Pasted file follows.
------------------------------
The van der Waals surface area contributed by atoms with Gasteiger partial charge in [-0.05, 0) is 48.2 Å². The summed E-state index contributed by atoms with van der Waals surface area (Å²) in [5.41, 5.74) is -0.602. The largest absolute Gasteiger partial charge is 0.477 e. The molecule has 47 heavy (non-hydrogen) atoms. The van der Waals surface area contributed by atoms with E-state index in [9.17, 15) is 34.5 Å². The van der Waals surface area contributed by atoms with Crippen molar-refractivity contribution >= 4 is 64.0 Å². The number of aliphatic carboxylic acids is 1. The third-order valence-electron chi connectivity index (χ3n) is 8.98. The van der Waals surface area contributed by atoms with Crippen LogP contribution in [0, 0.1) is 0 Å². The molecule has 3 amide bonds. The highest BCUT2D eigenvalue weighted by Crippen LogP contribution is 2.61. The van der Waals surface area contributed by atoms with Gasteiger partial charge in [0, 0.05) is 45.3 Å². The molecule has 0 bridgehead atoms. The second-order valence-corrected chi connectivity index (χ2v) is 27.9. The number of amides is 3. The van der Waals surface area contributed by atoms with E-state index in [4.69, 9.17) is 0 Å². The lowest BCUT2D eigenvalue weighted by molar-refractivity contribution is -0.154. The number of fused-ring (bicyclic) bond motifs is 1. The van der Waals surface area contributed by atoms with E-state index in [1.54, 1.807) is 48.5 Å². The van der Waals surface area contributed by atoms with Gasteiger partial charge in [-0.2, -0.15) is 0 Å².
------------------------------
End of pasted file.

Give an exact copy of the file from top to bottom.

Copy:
The van der Waals surface area contributed by atoms with Gasteiger partial charge in [-0.05, 0) is 48.2 Å². The summed E-state index contributed by atoms with van der Waals surface area (Å²) in [5.41, 5.74) is -0.602. The largest absolute Gasteiger partial charge is 0.477 e. The molecule has 47 heavy (non-hydrogen) atoms. The van der Waals surface area contributed by atoms with E-state index in [9.17, 15) is 34.5 Å². The van der Waals surface area contributed by atoms with Crippen molar-refractivity contribution >= 4 is 64.0 Å². The number of aliphatic carboxylic acids is 1. The third-order valence-electron chi connectivity index (χ3n) is 8.98. The van der Waals surface area contributed by atoms with Crippen LogP contribution in [0, 0.1) is 0 Å². The molecule has 3 amide bonds. The highest BCUT2D eigenvalue weighted by Crippen LogP contribution is 2.61. The van der Waals surface area contributed by atoms with Gasteiger partial charge in [0, 0.05) is 45.3 Å². The molecule has 0 bridgehead atoms. The second-order valence-corrected chi connectivity index (χ2v) is 27.9. The number of amides is 3. The van der Waals surface area contributed by atoms with E-state index in [4.69, 9.17) is 0 Å². The lowest BCUT2D eigenvalue weighted by molar-refractivity contribution is -0.154. The number of fused-ring (bicyclic) bond motifs is 1. The van der Waals surface area contributed by atoms with E-state index in [1.54, 1.807) is 48.5 Å². The van der Waals surface area contributed by atoms with Gasteiger partial charge in [-0.2, -0.15) is 0 Å².